Mrs. Morton's Power of Sympathy, a novel written with a moral purpose, is a poorly constructed story of characters whom we fortunately do not meet outside of books. One of these characters, looking at some flowers embroidered by the absent object of his affections, says, "It shall yield more fragrance to my soul than all the bouquets in the universe."

      The majority of the early novels, in aiming to teach some lesson, show the influence of Samuel Richardson, the father of English fiction. This didactic spirit appears in sober statement of the most self-evident truths. "Death, my dear Maria, is a serious event," says the heroine of one of these novels. Another characteristic is tepid or exaggerated sentimentality. The heroine of The Power of Sympathy dies of a broken heart "in a lingering graceful manner."

      At least twenty-two American novels had been published between 1789 and the appearance of Charles Brockden Brown's Wieland 1798. Only an antiquary need linger over these. We must next study the causes that led to a pronounced change in fiction.

      DIFFERENCE BETWEEN THE CLASSIC AND THE ROMANTIC SCHOOL.—The next step in fiction will show a breaking away from the classic or didactic school of Samuel Richardson and a turning toward the new Gothic or romantic school. To understand these terms, we must know something of the English influences that led to this change.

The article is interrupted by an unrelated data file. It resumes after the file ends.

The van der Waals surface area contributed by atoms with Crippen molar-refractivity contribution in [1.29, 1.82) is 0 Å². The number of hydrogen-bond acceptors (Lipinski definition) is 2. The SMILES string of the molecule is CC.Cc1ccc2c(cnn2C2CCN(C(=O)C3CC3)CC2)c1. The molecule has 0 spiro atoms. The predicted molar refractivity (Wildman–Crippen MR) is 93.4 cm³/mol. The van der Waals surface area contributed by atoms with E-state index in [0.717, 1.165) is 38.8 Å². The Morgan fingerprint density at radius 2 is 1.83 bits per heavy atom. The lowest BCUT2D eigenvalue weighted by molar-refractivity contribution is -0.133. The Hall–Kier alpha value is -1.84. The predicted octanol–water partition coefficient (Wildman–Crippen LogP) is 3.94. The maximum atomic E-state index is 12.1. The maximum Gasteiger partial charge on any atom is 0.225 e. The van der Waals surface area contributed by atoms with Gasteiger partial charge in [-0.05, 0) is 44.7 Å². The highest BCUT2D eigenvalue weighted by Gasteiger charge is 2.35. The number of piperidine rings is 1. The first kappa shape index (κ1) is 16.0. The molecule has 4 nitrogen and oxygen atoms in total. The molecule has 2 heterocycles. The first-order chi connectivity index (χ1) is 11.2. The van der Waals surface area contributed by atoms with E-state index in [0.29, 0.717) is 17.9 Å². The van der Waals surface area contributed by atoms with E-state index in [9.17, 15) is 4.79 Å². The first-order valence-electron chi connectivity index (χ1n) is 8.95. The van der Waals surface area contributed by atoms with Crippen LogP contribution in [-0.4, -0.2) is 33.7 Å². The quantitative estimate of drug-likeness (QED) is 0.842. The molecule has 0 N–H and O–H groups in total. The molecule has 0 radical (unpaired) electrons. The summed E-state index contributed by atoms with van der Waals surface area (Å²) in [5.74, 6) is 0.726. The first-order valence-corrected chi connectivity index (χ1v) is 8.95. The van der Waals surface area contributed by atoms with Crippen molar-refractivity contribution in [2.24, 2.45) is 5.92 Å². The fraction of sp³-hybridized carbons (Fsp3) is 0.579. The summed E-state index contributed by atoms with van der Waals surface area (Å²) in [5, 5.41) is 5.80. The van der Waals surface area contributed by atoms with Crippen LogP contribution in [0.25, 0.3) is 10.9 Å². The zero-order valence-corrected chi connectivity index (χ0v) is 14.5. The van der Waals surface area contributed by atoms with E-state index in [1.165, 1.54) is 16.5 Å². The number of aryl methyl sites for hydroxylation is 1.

For the first two thirds of the eighteenth century, English literature shows the dominating influence of the classic school. Alexander Pope (1688-1744) in poetry and Samuel Johnson (1709-1784) in prose were the most influential of this school. They are called classicists because they looked to the old classic authors for their guiding rules. Horace, more than any other classic writer, set the standard for poetry. Pope and his followers cared more for the excellence of form than for the worth of the thought. Their keynote was:—

"True Wit is Nature to advantage dress'd,    What oft was thought, but ne'er so well expressed."  [Footnote: Pope's Essay on Criticism, lines 297-8.]

      In poetry the favorite form was a couplet, that is, two lines which rhymed and usually made complete sense. This was not inaptly termed "rocking horse meter." The prose writers loved the balanced antithetical sentences used by Dr. Johnson in his comparison of Pope and Dryden:—